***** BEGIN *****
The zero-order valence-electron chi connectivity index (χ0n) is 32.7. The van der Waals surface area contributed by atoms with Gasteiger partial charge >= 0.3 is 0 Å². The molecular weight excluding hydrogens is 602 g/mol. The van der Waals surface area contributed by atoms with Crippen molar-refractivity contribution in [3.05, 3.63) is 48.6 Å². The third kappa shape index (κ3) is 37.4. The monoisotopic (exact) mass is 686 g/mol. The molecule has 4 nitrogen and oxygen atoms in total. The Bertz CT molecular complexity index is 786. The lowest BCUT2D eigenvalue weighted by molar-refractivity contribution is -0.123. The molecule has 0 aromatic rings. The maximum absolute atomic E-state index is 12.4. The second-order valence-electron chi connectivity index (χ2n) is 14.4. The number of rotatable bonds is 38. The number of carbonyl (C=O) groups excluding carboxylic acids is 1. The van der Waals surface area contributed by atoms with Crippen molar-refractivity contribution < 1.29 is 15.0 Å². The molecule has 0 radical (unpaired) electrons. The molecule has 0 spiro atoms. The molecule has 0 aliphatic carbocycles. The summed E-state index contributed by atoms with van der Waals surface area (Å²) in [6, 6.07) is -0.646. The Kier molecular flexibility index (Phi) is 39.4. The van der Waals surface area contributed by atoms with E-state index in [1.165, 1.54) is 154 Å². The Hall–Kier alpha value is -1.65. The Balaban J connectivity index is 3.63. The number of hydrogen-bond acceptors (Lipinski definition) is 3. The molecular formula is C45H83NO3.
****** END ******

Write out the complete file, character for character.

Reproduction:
The zero-order valence-electron chi connectivity index (χ0n) is 32.7. The van der Waals surface area contributed by atoms with Gasteiger partial charge >= 0.3 is 0 Å². The molecular weight excluding hydrogens is 602 g/mol. The van der Waals surface area contributed by atoms with Crippen molar-refractivity contribution in [3.05, 3.63) is 48.6 Å². The third kappa shape index (κ3) is 37.4. The monoisotopic (exact) mass is 686 g/mol. The molecule has 4 nitrogen and oxygen atoms in total. The Bertz CT molecular complexity index is 786. The lowest BCUT2D eigenvalue weighted by molar-refractivity contribution is -0.123. The molecule has 0 aromatic rings. The maximum absolute atomic E-state index is 12.4. The second-order valence-electron chi connectivity index (χ2n) is 14.4. The number of rotatable bonds is 38. The number of carbonyl (C=O) groups excluding carboxylic acids is 1. The van der Waals surface area contributed by atoms with Crippen molar-refractivity contribution < 1.29 is 15.0 Å². The molecule has 0 radical (unpaired) electrons. The molecule has 0 spiro atoms. The molecule has 0 aliphatic carbocycles. The summed E-state index contributed by atoms with van der Waals surface area (Å²) in [6, 6.07) is -0.646. The Kier molecular flexibility index (Phi) is 39.4. The van der Waals surface area contributed by atoms with E-state index in [1.165, 1.54) is 154 Å². The Hall–Kier alpha value is -1.65. The Balaban J connectivity index is 3.63. The number of hydrogen-bond acceptors (Lipinski definition) is 3. The molecular formula is C45H83NO3.